Issue 3: Glenn R. Frantz

The Badger

The badger is the broken action of their beauty, and is said to overtake the persuasive nests of peace. Badgers are the friends of the dental forces, never abandon Gibraltar, and are known as the lions of the convent. The classification as a cat is questionable, like the caterpillars that called themselves dogs.

The badger is very fond of cemeteries, and has an extraordinary idea of gentleness, lying, and shoulder-shrugging.

Male badgers are called curs. Female badgers are called she.

The ears are outrageously narrow and entertaining. Its nose is often raised as is an army. Their barking will remove a candlestick straight from the socket.

Fancied by himself to be the most dreadful, he is not always so. The badger is not expected, but is strangely welcome.

The Macaw

The macaw mingle limericks and unornamented floors. He had read these to remember that this is the equator, and make it not his business to attack other climes. Wherever the macaws of teething, caressing manner may be collected, the rest will be sweeping about talking. But the usually impatient macaw, about clay is taciturn, even neglectful. Over the smoke may travel a force of small plain-colored macaws in the Pacific to get near the middle of traders.

The garden of the macaw is metropolitan and therefore is crushed more by the evening, as at levying his palms, it is wholly changed. To recover, the macaws must entertain. Each has something to flirt with, its movements fashioned by envy. Anything you treat them with, you treat them with together. Macaws bearing against drinkers, as may be imagined, pouring the tequila in a dozen rent at their feet, who the macaw pretends to be very much by means of hands. It is experienced as when two hands are two macaws.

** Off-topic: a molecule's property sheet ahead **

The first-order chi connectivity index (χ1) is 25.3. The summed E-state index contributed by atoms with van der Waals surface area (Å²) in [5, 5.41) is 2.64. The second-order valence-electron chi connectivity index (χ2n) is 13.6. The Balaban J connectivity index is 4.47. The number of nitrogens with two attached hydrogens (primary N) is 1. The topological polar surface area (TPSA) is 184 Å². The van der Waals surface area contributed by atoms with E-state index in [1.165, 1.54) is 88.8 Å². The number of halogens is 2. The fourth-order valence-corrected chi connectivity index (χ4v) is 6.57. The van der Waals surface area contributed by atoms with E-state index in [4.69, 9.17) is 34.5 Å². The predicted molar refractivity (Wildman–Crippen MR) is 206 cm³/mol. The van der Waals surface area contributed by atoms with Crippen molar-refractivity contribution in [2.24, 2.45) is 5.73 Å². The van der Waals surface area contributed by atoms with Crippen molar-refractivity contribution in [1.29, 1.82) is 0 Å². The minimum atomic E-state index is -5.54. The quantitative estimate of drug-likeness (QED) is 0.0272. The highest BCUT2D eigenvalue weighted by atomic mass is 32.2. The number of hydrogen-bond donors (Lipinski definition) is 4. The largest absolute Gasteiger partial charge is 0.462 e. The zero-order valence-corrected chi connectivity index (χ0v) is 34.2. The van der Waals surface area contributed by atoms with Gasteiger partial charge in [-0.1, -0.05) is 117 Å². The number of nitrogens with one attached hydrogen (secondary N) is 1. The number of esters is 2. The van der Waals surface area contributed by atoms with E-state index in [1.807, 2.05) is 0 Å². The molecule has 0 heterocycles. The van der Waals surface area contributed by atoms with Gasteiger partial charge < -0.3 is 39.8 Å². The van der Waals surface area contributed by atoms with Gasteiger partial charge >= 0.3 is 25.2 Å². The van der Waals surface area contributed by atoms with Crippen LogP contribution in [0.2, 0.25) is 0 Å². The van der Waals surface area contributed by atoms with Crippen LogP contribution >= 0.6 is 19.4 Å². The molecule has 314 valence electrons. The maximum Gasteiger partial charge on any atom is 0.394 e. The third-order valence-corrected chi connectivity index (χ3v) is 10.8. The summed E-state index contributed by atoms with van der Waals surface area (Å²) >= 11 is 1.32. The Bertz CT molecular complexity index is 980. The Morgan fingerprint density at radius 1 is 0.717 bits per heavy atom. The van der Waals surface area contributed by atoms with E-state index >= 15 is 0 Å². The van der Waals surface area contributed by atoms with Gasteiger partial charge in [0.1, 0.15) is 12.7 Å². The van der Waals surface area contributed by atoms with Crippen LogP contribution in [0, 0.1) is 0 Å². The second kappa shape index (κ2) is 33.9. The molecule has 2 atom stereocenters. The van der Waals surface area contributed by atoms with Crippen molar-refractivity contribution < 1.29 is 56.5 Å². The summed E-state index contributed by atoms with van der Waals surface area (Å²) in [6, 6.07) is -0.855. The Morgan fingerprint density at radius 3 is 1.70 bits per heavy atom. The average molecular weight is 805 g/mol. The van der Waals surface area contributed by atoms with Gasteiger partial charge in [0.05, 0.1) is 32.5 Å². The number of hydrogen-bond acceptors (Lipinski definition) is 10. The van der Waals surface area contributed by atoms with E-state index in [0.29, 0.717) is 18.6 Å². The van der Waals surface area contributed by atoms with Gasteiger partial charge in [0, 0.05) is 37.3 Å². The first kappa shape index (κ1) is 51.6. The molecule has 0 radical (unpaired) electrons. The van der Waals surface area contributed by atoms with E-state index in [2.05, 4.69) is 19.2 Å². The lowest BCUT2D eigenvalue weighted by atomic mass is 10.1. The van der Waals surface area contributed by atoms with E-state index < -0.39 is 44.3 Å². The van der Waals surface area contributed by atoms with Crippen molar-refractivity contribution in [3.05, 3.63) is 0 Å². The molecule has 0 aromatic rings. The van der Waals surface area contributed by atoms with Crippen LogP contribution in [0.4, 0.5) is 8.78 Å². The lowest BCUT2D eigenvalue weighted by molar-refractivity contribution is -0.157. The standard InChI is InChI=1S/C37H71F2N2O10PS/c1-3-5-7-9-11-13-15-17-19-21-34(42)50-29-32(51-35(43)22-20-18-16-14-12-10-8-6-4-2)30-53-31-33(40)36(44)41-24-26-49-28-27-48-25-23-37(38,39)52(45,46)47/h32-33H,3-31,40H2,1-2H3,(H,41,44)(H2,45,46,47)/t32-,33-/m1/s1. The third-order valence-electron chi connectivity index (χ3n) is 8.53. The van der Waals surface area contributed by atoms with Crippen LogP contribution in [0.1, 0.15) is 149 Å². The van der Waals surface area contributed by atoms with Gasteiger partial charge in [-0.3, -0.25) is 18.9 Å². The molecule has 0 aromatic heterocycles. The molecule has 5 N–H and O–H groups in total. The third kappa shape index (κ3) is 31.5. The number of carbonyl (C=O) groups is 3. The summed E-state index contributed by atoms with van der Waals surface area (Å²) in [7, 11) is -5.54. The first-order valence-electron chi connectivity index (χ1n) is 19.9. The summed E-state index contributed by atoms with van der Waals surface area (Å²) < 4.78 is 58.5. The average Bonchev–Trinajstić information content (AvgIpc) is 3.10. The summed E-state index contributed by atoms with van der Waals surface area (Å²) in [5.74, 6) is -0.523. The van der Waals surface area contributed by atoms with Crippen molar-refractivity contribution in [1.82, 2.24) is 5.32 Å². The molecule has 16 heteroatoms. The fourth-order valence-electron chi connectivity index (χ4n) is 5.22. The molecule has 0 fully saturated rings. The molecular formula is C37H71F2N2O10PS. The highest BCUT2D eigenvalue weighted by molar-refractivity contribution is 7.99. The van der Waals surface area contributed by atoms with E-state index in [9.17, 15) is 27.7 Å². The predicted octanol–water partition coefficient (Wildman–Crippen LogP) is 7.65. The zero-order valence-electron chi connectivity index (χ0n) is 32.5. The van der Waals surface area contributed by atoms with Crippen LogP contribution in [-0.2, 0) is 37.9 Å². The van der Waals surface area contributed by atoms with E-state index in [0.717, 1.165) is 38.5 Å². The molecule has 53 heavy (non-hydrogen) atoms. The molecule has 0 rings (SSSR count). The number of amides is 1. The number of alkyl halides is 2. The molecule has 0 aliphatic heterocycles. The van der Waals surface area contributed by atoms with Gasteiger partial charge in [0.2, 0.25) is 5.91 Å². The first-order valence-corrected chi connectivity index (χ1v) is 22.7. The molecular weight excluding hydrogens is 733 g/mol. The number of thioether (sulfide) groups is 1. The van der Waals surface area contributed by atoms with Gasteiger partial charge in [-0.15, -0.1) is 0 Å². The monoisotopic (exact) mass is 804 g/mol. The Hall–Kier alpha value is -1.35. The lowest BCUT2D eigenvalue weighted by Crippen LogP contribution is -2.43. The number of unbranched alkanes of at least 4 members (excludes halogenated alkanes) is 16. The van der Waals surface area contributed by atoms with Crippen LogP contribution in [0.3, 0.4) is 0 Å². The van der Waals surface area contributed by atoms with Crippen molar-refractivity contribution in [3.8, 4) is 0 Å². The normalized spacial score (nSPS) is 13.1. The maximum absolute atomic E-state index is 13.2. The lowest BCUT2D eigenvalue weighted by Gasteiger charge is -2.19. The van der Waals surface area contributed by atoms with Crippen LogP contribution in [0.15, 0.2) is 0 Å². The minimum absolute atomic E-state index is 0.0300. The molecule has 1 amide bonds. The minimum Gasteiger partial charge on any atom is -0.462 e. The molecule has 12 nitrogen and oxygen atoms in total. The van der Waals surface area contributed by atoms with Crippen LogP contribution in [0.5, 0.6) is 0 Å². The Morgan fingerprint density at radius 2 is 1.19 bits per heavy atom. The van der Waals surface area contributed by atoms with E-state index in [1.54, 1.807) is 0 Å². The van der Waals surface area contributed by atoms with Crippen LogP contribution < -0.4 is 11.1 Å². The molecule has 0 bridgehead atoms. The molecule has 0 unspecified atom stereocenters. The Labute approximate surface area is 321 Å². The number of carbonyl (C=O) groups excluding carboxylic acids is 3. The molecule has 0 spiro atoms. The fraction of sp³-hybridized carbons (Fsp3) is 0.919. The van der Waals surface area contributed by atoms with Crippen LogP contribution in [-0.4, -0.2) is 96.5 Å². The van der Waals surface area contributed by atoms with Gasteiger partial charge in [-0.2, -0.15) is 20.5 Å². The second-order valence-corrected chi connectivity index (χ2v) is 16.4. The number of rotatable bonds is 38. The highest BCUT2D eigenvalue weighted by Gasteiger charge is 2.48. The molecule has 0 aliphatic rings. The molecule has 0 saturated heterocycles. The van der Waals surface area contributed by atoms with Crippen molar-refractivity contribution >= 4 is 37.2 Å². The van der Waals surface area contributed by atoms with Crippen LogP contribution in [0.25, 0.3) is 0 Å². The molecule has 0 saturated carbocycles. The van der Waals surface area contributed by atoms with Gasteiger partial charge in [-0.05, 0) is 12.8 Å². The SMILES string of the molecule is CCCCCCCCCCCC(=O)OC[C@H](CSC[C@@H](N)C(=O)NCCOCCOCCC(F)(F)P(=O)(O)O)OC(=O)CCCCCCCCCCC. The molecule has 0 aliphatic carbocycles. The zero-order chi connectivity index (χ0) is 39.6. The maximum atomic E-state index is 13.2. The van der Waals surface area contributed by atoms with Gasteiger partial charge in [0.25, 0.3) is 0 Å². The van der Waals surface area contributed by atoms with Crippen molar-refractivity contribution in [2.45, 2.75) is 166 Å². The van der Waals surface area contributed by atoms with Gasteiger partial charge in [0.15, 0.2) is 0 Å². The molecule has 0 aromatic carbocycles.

No macaws are generally superficial, but consisting of bliss with a margin of curiosity, richly bordered with the infinite feathers of laughter, so their contradictions are cut in very pleasant subjects. The world narrative is made more solid as the more interesting macaws are found in the universities. They like playing to newcomers. The remarkable Chocolate Macaw may be well-read and thankful for questions.

I Think A Rock

Few words are needed to catch the agile marten.

The information is octopus faster.

Believed to sleep in a little shell.

He set aside some letters to be read in the spring.

I was beginning to leave the orchestra.

The social beam of the present.

Earthquakes last numerous days.

Earthquakes communicate without speech.

Some are beautiful and are kept.

What use is this volcanic existence?

I don't understand, replied the hill.

I do, said the car.

So do I, she answered.

Such was his own magnetic life.

So do I think a rock?

I do think it out.

What I saw, I suggested.

Please check the sentence.

I think there is a mistake in the subject.

Who then sees the young boat come there, to break wood?

The boat can't see him.

But he makes a racket.

You don't know as much of a sky-scraper.

Please check the orchestra.

I think I'm interrupting it.

[Glenn R. Frantz's poetry has appeared in several online publications, including Stride, Shadowtrain, Otoliths, BlazeVOX, and Great Works. He lives in southeastern Pennsylvania (USA).]

Copyright © 2009 by Glenn R. Frantz, all rights reserved. This text may be used and shared in accordance with the fair-use provisions of Copyright law. Archiving, redistribution, or republication of this text on other terms, in any medium, requires the notification of the journal and consent of the author.